Volume 5—A Modern Utopia & In the Days of the Comet
For those who know anything of the most outstanding British authors of the late 19th and early 20th centuries, the name of Herbert George Wells (1866-1946) needs little introduction, for he wrote on many subjects. He is principally remembered as one of the ‘Fathers of Science Fiction’ and this six volume Leonaur collection focuses upon his writing in that genre—from the strange to the fantastical and scientifically prophetic—with which he will forever be associated. These wonderful and dramatic stories have been gathered together in these attractive, good value volumes in chronological order of original publication.
In ‘A Modern Utopia’ (1905) two adventurers travel to a planet ‘out beyond Sirius’ to experience a society in which their own doubles exist. ‘In the days of the Comet’ (1906) a bizarre green comet enters the Earth’s atmosphere releasing a soporific fog. Upon awakening humankind has been forever changed promoting a healthy, contented and peaceful society.
Leonaur editions are newly typeset and are not facsimiles; each title is available in softcover and hardback with dustjacket.
I did not hear the reply, because of the faint rustle of my own movements. Clearly these people were all too much occupied by the battle to look in my direction, and so I walked now straight toward the darkness that held Nettie and the black desire of my heart.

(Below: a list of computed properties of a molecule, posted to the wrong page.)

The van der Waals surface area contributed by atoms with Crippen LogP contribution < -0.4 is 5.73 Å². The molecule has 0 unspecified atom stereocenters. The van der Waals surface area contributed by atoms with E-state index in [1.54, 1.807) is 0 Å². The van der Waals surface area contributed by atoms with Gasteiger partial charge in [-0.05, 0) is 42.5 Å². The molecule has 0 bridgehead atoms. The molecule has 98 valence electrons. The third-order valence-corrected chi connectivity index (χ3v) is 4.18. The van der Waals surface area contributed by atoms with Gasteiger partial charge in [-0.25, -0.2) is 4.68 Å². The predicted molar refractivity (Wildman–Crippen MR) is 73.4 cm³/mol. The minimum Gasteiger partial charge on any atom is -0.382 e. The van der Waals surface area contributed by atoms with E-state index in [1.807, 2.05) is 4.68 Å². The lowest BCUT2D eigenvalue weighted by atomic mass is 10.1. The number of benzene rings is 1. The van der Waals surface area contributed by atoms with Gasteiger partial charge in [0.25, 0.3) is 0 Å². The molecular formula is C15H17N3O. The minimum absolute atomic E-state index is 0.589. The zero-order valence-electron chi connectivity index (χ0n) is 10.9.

“Look!” cried someone, and pointed skyward.
I glanced up, and behold! The sky was streaked with bright green trails. They radiated from a point halfway between the western horizon and the zenith, and within the shining clouds of the meteor a streaming movement had begun, so that it seemed to be pouring both westwardly and back toward the east, with a crackling sound, as though the whole heaven was stippled over with phantom pistol-shots. It seemed to me then as if the meteor was coming to help me, descending with those thousand pistols like a curtain to fend off this unmeaning foolishness of the sea.
“Boom!” went a gun on the big ironclad, and “boom!” and the guns of the pursuing cruisers flashed in reply.
To glance up at that streaky, stirring light scum of the sky made one’s head swim. I stood for a moment dazed, and more than a little giddy. I had a curious instant of purely speculative thought. Suppose, after all, the fanatics were right, and the world was coming to an end! What a score that would be for Parload!
Then it came into my head that all these things were happening to consecrate my revenge! The war below, the heavens above, were the thunderous garment of my deed. I heard Nettie’s voice cry out not fifty yards away, and my passion surged again. I was to return to her amid these terrors bearing unanticipated death. I was to possess her, with a bullet, amidst thunderings and fear. At the thought I lifted up my voice to a shout that went unheard, and advanced now recklessly, revolver displayed in my hand.
It was fifty yards, forty yards, thirty yards—the little group of people, still heedless of me, was larger and more important now, the green-shot sky and the fighting ships remoter. Someone darted out from the bungalow, with an interrupted question, and stopped, suddenly aware of me. It was Nettie, with some coquettish dark wrap about her, and the green glare shining on her sweet face and white throat. I could see her expression, stricken with dismay and terror, at my advance, as though something had seized her by the heart and held her still—a target for my shots.